Neuron with oligodendrocyte and myelin sheath.svg
Oligodendrocytes form the electrical insulation around the axons of CNS nerve cells.
Latin oligodendrocytus
Code TH H2.

Oligodendrocytes (from Greek, meaning cells with a few branches), or oligodendroglia (Greek, few tree glue),[1] are a type of brain cell. They are a variety of neuroglia. Their main function is the insulation of axons (the long projection of nerve cells) in the central nervous system (the brain and spinal cord) of some vertebrates. (The same function is performed by Schwann cells in the peripheral nervous system). A single oligodendrocyte can extend its processes to 50 axons, wrapping around approximately 1 μm of myelin sheath around each axon; Schwann cells, on the other hand, can wrap around only 1 axon.



Oligodendroglia arise during development from oligodendrocyte precursor cells, which can be identified by their expression of a number of antigens, including the ganglioside GD3,[2] the NG2 chondroitin sulfate proteoglycan,[3] and the platelet-derived growth factor-alpha receptor subunit PDGF-alphaR.[4] In the rat forebrain, the majority of oligodendroglial progenitors arise during late embryogenesis and early postnatal development from cells of the subventricular zones (SVZ) of the lateral ventricles. SVZ cells migrate away from germinal[disambiguation needed ] zones to populate both developing white and gray matter, where they differentiate and mature into myelin-forming oligodendroglia.[5] However, it is not clear whether all oligodendroglial progenitors undergo this sequence of events. It has been suggested that some undergo apoptosis [6] and others fail to differentiate into mature oligodendroglia but persist as adult oligodendroglial progenitors.[7]


As part of the nervous system, oligodendrocytes are closely related to nerve cells, and, like all other glial cells, oligodendrocytes provide a supporting role for neurons. In addition, the nervous system of mammals depends crucially on myelin sheaths, which reduce ion leakage and decrease the capacitance of the cell membrane. Myelin also increases impulse speed, as saltatory propagation of action potentials occurs at the nodes of Ranvier in between Schwann cells (of the PNS) and oligodendrocytes (of the CNS). Oligodendrocytes provide the same functionality as the insulation on a household electrical wire (with the rather large difference that, while household electrical wires are in a non-conducting medium - air - the axons run in a solution of water and ions, which conducts electrical current well). Furthermore, impulse speed of myelinated axons increases linearly with the axon diameter, whereas the impulse speed of unmyelinated cells increases only with the square root of the diameter. In contrast, Satellite oligodendrocytes are functionally distinct from most oligodendrocytes. They are not attached to neurons and, therefore, do not serve an insulating role. They remain apposed to neurons and regulate the extracellular fluid.[8]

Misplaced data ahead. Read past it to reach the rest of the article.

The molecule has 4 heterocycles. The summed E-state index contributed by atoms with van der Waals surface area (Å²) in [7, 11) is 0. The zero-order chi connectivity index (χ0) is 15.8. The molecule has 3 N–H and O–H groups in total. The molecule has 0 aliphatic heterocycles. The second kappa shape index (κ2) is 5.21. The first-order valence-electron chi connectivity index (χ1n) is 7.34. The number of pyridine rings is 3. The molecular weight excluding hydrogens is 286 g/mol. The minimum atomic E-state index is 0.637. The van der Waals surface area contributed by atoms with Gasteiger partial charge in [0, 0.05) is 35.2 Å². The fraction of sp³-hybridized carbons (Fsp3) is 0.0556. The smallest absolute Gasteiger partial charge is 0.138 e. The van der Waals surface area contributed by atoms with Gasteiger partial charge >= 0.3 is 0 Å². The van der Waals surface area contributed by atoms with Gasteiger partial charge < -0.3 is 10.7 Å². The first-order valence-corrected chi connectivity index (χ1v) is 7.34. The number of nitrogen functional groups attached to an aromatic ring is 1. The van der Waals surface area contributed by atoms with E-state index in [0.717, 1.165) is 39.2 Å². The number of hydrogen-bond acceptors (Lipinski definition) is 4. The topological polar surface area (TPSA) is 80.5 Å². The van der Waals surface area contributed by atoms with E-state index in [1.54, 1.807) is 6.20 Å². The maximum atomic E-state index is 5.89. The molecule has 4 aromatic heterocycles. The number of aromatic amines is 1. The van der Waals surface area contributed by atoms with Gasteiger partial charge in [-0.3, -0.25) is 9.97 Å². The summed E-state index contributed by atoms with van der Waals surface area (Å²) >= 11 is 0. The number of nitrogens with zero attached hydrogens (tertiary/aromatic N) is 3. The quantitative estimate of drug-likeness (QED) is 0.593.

Diseases that result in injury to the oligodendroglial cells include demyelinating diseases such as multiple sclerosis and leukodystrophies. Trauma to the body, e.g. spinal cord injury, can also cause demyelination. Cerebral palsy (periventricular leukomalacia) is caused by damage to developing oligodendrocytes in the brain areas around the cerebral ventricles. Spinal cord injury also causes damage to oligodendrocytes.[9] In cerebral palsy, spinal cord injury, stroke and possibly multiple sclerosis, oligodendrocytes are thought to be damaged by excessive release of the neurotransmitter glutamate.[citation needed] Oligodendrocyte dysfunction may also be implicated in the pathophysiology of schizophrenia and bipolar disorder.[10] Oligodendroglia are also susceptible to infection by the JC virus, which causes progressive multifocal leukoencephalopathy (PML), a condition that specifically affects white matter, typically in immunocompromised patients. Tumors of oligodendroglia are called oligodendrogliomas.

See also


  1. ^ (Ragheb 1999, p. 14).
  2. ^ Curtis et al., 1988; LeVine and Goldman, 1988; Hardy and Reynolds, 1991; Levine et al., 1993
  3. ^ Levine et al., 1993
  4. ^ Pringle et al., 1992
  5. ^ Hardy and Reynolds, 1991; Levison and Goldman, 1993
  6. ^ Barres et al., 1992
  7. ^ Wren et al., 1992
  8. ^ Baumann and Pham-Dinh, 2001
  9. ^ Crowe; Bresnahan, J. C.; Shuman, S. L.; Masters, J. N.; Beattie, M. S. (1997). "Apoptosis and delayed degeneration after spinal cord injury in rats and monkeys". Nature medicine 3 (1): 73–76. doi:10.1038/nm0197-73. PMID 8986744.  edit
  10. ^ Tkachev et al., 2003


  • Raine, C.S. (1991). Oligodendrocytes and central nervous system myelin. In Textbook of Neuropathology, second edition, R.L. Davis and D.M. Robertson, eds. (Baltimore, Maryland: Williams and Wilkins), pp. 115–141.
  • Tkachev D, Mimmack ML, Ryan MM, Wayland M, Freeman T, Jones PB, Starkey M, Webster MJ, Yolken RH, Bahn S. (2003). Oligodendrocyte dysfunction in schizophrenia and bipolar disorder. Lancet. 2003 Sep 6;362(9386):798-805.PMID: 13678875

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